Abrupt Cessation of Long-Term Opioid Prescribing Common

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Most Medicare patients stopping long-term opioids experienced ‘falling off a cliff’ drug changes.

Medicare beneficiaries were increasingly likely to have long-term opioid therapy stopped in recent years and medication changes often were abrupt, not tapered, an observational study showed.

Long-term opioid discontinuations among Medicare Part D beneficiaries increased by 49% from 2012 to 2017 and most were rapid, “falling off a cliff” drug changes, reported Michael Barnett, MD, MS, of Harvard T. H. Chan School of Public Health and Brigham and Women’s Hospital in Boston, and co-authors.

The proportion of abrupt opioid discontinuations increased over time, from 70.1% in 2012 to 81.2% in 2017 (P<0.001), they wrote in the Journal of General Internal Medicine.

Patients on long-term opioid therapy “face significant stigma and misunderstanding in the current healthcare system,” Barnett said. “There are many reports of patients being indiscriminately discontinued from their medications, but little data to investigate these concerning reports,” he told MedPage Today.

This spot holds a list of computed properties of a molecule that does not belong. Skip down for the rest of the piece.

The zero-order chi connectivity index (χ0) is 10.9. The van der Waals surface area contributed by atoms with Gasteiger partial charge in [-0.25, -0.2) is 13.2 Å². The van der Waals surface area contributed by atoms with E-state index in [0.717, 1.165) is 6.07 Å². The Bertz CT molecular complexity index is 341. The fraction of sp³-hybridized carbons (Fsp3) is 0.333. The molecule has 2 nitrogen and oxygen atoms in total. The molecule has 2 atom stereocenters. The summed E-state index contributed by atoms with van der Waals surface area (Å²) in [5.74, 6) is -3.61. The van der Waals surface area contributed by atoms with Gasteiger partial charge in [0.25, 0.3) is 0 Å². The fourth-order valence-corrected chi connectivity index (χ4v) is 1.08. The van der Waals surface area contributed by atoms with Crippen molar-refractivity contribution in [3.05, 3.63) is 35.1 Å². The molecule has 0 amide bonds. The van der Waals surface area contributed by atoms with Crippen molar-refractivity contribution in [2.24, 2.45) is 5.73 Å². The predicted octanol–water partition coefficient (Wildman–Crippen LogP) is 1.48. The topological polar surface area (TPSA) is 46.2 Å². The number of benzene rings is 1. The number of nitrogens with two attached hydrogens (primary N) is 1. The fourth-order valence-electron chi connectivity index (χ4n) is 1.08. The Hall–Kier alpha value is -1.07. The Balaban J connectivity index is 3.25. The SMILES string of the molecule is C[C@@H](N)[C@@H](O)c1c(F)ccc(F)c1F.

“The vast majority of long-term opioid users whose therapy was discontinued had an extremely rapid, abrupt taper that was far outside of guideline recommendations,” Barnett added. “It would have been concerning to find that, say, one in four long-term opioid users had abrupt cessation of their therapy but we found that it was most, even among those with very high daily doses of opioids.”

The CDC and FDA have published cautions against abrupt tapering, citing it as dangerous to patient health, noted Beth Darnall, PhD, director of the Stanford University Pain Relief Innovations Lab, who wasn’t involved with the research.

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